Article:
Sunday, July 29, 2012

Acts, Chapters 25 & 26: Kangaroo Court

Chapter 25

Festus finally arrives and the chief priests immediately ask that the proceedings be moved to Jerusalem so they can kill Paul en route. Festus says no, he'd rather go to Caesarea, and invites the ones who want to testify against Paul to join him.

Ten days later, he leaves for court. The Jews have a lot of complaints, but no evidence. Paul simply says he hasn't done anything wrong. So Festus asks him if he wants to come to Jerusalem for yet another trial, and Paul's like, 'Uh, this is the secular court. They want to try me in the religious courts. I'll stay where I am, thanks.' He appeals to Caesar, so Festus decides to shuffle him along through the bureaucracy to Caesar.

A couple of days later, the king and his sister arrive to pay their respects to Festus. Festus asks the king's advice about Paul. The king agrees to act as an appeals court. The next day, Festus introduces the king with a flowery speech.

Chapter 26

The king, Agrippa, invites Paul to speak on his own behalf. Amazingly, he starts off by sucking up to Agrippa, saying I know thee to be expert in all customs and questions which are among the Jews: wherefore I beseech thee to hear me patiently (v. 3). He gives his life story, about how he was a fanatical Pharisee who became a fanatical Christian, And now I stand and am judged for the hope of the promise made of God, unto our fathers (v. 6). He wonders why anyone would find it weird that god would raise people from the dead. Someone's been reading too much vampire fanfic.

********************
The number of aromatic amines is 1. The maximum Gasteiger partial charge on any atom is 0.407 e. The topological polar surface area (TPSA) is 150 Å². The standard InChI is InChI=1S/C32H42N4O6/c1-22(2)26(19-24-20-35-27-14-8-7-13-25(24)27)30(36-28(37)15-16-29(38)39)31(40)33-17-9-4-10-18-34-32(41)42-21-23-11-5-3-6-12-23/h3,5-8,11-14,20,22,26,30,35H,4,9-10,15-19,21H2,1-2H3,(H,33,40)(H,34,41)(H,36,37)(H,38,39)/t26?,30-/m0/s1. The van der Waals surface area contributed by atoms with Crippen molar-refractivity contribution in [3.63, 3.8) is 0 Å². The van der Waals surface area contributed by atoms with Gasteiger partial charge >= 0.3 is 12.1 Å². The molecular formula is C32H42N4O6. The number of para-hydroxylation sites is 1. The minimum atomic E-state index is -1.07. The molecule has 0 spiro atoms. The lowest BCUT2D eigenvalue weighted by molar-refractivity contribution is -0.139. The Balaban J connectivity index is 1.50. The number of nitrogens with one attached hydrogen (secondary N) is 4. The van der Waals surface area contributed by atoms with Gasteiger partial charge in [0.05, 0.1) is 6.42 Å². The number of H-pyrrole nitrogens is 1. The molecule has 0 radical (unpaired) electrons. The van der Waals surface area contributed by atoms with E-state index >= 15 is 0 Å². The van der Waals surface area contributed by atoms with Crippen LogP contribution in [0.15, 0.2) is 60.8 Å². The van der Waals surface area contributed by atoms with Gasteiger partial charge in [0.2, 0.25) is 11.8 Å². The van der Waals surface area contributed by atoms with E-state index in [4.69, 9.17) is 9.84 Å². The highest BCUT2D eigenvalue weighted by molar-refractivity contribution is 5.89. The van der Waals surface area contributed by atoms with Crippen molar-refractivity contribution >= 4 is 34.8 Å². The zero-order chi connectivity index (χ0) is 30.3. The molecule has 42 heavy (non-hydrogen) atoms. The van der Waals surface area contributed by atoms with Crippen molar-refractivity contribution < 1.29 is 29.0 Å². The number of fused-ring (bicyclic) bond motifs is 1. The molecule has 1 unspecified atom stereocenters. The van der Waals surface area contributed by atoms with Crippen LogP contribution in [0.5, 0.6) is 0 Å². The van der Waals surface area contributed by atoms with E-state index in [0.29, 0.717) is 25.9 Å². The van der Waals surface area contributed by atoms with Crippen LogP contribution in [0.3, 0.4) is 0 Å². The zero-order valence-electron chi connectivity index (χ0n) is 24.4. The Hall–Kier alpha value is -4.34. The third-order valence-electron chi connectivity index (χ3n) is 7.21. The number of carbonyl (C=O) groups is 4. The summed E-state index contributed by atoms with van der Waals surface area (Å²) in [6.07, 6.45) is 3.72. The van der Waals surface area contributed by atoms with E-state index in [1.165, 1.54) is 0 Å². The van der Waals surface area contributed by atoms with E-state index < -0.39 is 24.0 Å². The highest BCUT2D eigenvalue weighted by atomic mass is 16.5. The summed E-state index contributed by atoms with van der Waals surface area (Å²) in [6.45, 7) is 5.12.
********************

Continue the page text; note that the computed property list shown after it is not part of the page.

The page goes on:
He talks about how he used to persecute the early Christians (or Jewish heretics, to be more accurate) until he had a hallucination epiphany on the road to Damascus and became a new kind of zealot. Now he's been caught and put on trial, but he still finds people to hector. Festus responds with perhaps the most hilarious thing anyone has said in this entire book, an admittedly low bar to jump over: Paul, thou art beside thyself; much learning doth make thee mad (v. 24).

Paul insists he isn't crazy and asks Agrippa if he believes the prophets. Agrippa says Paul has almost converted him, and Paul says he'd love to talk at all of them until they're so worn down they also convert just to shut him up.

Agrippa calls a recess and takes his sister and Festus off to the side to whisper that if Paul hadn't appealed to Caesar, he'd be free by now.

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